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John W. Travis, M.D. & Regina Sara Ryan
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Being In Need - Out of Balance

From our earliest years we have been rewarded for being strong, for achieving. We got attention in the form of touch, acknowledgment, and rewards for being what others defined as OK. As a result, we often assumed that our self-worth depended upon doing the right thing." Needing this attention in order to live, we set about trying to accumulate more of it, only to be disappointed and frustrated when our best attempts sometimes failed. We were often weak, unprepared, and misinformed, and we accepted that this meant that we were "not OK," or "not good enough." An interesting paradox then emerged. Some of us learned that by getting hurt, through accident or illness, we got even more attention. Perhaps we were soothed with candy and ice cream, or permitted to stay home from school while Mother brought hot soup and the TV set to our bedside. And so the pattern was reinforced. If we couldn't get sufficient attention with our achievements, we could get it by our sicknesses. The seeds planted in our childhood continued to flow as we moved through adolescence and into adulthood. They are with us today and will be as we advance to old age.

The comedian on a popular late-night talk show remarks about his eighty-two-year-old mother: "She loves her new therapy. The doctor is all the time touching her, touching her!" We laugh, knowingly, because most of us recognize how readily people use suffering to get the attention or touch they haven't gotten through other means.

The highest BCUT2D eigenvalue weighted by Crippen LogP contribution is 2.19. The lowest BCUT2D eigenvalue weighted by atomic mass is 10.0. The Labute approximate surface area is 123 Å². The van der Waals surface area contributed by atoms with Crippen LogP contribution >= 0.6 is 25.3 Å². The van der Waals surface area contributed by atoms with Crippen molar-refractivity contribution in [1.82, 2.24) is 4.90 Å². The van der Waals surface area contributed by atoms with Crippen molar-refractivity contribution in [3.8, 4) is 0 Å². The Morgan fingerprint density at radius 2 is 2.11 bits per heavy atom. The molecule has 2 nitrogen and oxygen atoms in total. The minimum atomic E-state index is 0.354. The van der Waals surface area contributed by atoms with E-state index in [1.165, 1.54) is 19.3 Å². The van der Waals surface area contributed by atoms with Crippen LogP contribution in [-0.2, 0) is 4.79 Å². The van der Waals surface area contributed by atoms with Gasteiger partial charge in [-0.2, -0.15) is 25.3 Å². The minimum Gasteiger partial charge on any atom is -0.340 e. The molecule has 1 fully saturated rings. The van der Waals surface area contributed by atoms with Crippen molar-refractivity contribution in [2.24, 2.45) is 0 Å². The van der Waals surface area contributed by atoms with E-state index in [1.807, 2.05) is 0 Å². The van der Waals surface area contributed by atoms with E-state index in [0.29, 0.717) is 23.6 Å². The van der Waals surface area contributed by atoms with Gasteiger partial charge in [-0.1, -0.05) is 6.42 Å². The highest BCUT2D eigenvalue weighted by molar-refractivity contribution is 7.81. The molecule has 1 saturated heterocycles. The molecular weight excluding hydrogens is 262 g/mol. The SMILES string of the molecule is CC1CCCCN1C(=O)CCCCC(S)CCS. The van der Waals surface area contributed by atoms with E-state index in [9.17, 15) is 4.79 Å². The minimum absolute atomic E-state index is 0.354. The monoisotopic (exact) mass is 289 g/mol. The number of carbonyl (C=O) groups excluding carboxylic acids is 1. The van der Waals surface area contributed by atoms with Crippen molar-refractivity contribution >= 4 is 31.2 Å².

You can accept this insight and resign yourself to it as "the way things are." You can criticize the hypochondriacs of the world or of your own household and resolve to steel yourself to their needs. Or you can examine your own life to see why this tendency shows itself, and you can resolve to do something about it. What would it be like to arrive at a place where you could ask for the attention, the touch, the caring you need, when you needed it? Suppose you start viewing your own illness as a need for attention or connection in some broader context of your life? Imagine the many lessons you would learn, and the growth you could achieve, if you used the experience of disease as an opportunity to reevaluate your lifestyle and environment. What answers might surface if you posed yourself the question "Why might I need this problem at this time?" Could you possibly relax enough to enjoy the rest that an illness may afford? Are you willing to honor and respect yourself in the midst of your weakness, rather than in spite of it? Can you believe that it is OK to be weak, in need, out of balance at times; that it is basically OK to be just as you are - a glorious series of contradictions?

The process of high-level wellness does not preclude an occasional bout with illness. If we view sickness as an evil to be eliminated under all circumstances and at any cost, we make death the ultimate enemy. This attitude can lead to the support of the quantity of life above its quality.

Our culture emphasizes independence and self-sufficiency, overlooking the reality of our interdependence. Many diseases actually result from the isolation and loneliness that are fostered by this mistaken view of reality. The SuperMom or Mr. Perfect, who appear to have no needs of their own, are frequently the ones who get cancer or have a heart attack without warning.

The problem with trying to give more than you receive is that the balance of give-and-take is upset - there have to be enough people willing to receive in order for people to be able to give. We can practice becoming part of the great give-and-take, practice receiving graciously rather than appearing to have no needs. These are skills that, as you acknowledge your vulnerability and interdependence as a member of our species, will weave you more strongly into the web of our shared lives and hence will enhance your wellness.

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